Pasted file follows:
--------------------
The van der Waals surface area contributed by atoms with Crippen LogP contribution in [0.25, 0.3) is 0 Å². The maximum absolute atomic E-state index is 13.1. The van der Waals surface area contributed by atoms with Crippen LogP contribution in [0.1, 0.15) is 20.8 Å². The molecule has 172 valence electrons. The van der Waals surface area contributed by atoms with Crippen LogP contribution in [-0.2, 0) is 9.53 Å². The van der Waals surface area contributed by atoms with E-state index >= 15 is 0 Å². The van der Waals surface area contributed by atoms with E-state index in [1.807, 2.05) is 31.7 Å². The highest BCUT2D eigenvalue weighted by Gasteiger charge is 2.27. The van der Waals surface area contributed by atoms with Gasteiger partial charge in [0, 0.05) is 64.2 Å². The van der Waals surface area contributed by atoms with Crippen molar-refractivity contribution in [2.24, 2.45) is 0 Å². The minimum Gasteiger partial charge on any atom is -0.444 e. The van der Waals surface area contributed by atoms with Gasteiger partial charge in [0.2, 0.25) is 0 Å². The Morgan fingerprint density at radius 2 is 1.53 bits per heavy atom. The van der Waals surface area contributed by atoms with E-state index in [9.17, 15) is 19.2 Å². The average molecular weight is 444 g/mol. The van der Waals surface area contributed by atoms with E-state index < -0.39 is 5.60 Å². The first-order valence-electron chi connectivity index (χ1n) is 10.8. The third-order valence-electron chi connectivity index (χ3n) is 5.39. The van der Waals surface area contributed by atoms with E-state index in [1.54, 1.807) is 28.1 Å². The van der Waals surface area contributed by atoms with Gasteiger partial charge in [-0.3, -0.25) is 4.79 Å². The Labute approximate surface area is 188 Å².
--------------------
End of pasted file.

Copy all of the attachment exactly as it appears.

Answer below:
The van der Waals surface area contributed by atoms with Crippen LogP contribution in [0.25, 0.3) is 0 Å². The maximum absolute atomic E-state index is 13.1. The van der Waals surface area contributed by atoms with Crippen LogP contribution in [0.1, 0.15) is 20.8 Å². The molecule has 172 valence electrons. The van der Waals surface area contributed by atoms with Crippen LogP contribution in [-0.2, 0) is 9.53 Å². The van der Waals surface area contributed by atoms with E-state index >= 15 is 0 Å². The van der Waals surface area contributed by atoms with E-state index in [1.807, 2.05) is 31.7 Å². The highest BCUT2D eigenvalue weighted by Gasteiger charge is 2.27. The van der Waals surface area contributed by atoms with Gasteiger partial charge in [0, 0.05) is 64.2 Å². The van der Waals surface area contributed by atoms with Crippen molar-refractivity contribution in [2.24, 2.45) is 0 Å². The minimum Gasteiger partial charge on any atom is -0.444 e. The van der Waals surface area contributed by atoms with Gasteiger partial charge in [0.2, 0.25) is 0 Å². The Morgan fingerprint density at radius 2 is 1.53 bits per heavy atom. The van der Waals surface area contributed by atoms with E-state index in [9.17, 15) is 19.2 Å². The average molecular weight is 444 g/mol. The van der Waals surface area contributed by atoms with E-state index < -0.39 is 5.60 Å². The first-order valence-electron chi connectivity index (χ1n) is 10.8. The third-order valence-electron chi connectivity index (χ3n) is 5.39. The van der Waals surface area contributed by atoms with E-state index in [1.54, 1.807) is 28.1 Å². The van der Waals surface area contributed by atoms with Gasteiger partial charge in [-0.3, -0.25) is 4.79 Å². The Labute approximate surface area is 188 Å².